Corporate Compliance

395 ABA Journal Corporate Compliance articles.

KPMG aims to employ 3,000 lawyers within the next few years
Accounting firm KPMG currently employs 1,800 lawyers in offices across 75 countries, and it has plans to expand the number.
Are lawyers being trapped in their practice niches?

Specialization may have gone too far. The first generation of specialist lawyers got their initial training from the more generalist lawyers whose apprentices they were. This isn’t the case for the second generation of specialists we are seeing today.

BigLaw firms’ competition from the Big Four accounting firms
The Big Four accounting firms have added legal services, moving beyond tax law and integrating their legal services into a multidisciplinary approach.
Clients pushing their outside counsels to adopt stricter cybersecurity standards and protections
Companies are expending more manpower and money on keeping their data safe. The study found that two-thirds of respondents expected their legal department’s role in cybersecurity would increase over the following 12 months, compared with 55 percent in the 2015 survey.
What is the FCC going to do about millions of bot comments during the net neutrality repeal debate?
ABA opposes legislation requiring lawyers to frequently report small-business ownership data

The ABA has taken a stand opposing an anti-terrorism bill under congressional consideration, saying it would impose unreasonable regulations on lawyers and their small-business clients while actually weakening efforts to…

Equifax is reportedly reviewing actions of its top lawyer, who oversaw security and stock sales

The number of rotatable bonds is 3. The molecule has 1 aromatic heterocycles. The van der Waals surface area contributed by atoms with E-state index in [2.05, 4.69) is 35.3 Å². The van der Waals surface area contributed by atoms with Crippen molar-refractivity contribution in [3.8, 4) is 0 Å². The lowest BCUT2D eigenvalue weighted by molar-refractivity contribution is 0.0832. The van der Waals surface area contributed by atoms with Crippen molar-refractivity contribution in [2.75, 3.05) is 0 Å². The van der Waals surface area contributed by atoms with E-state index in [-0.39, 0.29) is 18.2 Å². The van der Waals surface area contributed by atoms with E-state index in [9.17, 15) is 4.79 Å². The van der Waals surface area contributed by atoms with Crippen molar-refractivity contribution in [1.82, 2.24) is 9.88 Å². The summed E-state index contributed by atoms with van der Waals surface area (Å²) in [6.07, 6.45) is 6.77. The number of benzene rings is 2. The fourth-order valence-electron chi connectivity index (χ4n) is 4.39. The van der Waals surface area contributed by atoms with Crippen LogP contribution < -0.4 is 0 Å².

Equifax’s board of directors is reportedly scrutinizing the actions of the company’s chief legal officer, John Kelley, because of two of his duties—overseeing security and approving stock sales by executives.
Lainey Feingold: Negotiating better access for the disabled

Lainey Feingold

Regulators enlist corporate lawyers in joint response to cyberattacks

Responding quickly to an identity theft, ransomware or other computer attack means having a plan in place. And as participants in the National Institute on Cybersecurity Law learned, that includes…

Sharing isn’t caring when small businesses skirt civil rights laws
If courts agree that businesses in the "sharing economy" are technology companies rather than sellers of services—and can invoke arbitration clauses in their terms of service—users of those businesses may have no recourse against civil rights violations.
Three Takata executives are indicted in airbag scandal; company settles with Justice Department

Updated: Three former executives with the Takata Corp. have been indicted on wire fraud charges in connection with its production of faulty air bags that sometimes exploded.

The executives were…

Volkswagen executive is arrested in emissions scandal

A Volkswagen executive has been arrested on a charge of conspiracy to defraud the United States for allegedly misleading regulators in the automaker’s emissions scandal.

The executive, Oliver Schmidt, was…

Future is cloudy for Dodd-Frank and financial regulatory agencies under Trump presidency

Throughout the course of his presidential campaign, there was a veritable laundry list of proverbial bogeymen that Donald Trump promised to vanquish if and when he got into the Oval…

Mary Jo White to step down as SEC chair, opening door to dismantling of Dodd-Frank
Mary Jo White is leaving her job as chair of the Securities and Exchange Commission.

Trans-Pacific Partnership raises question: How should governments and corporations resolve disputes?

The Trans-Pacific Partnership appears to be a long way from going into force, but as a political issue, it clearly has arrived.

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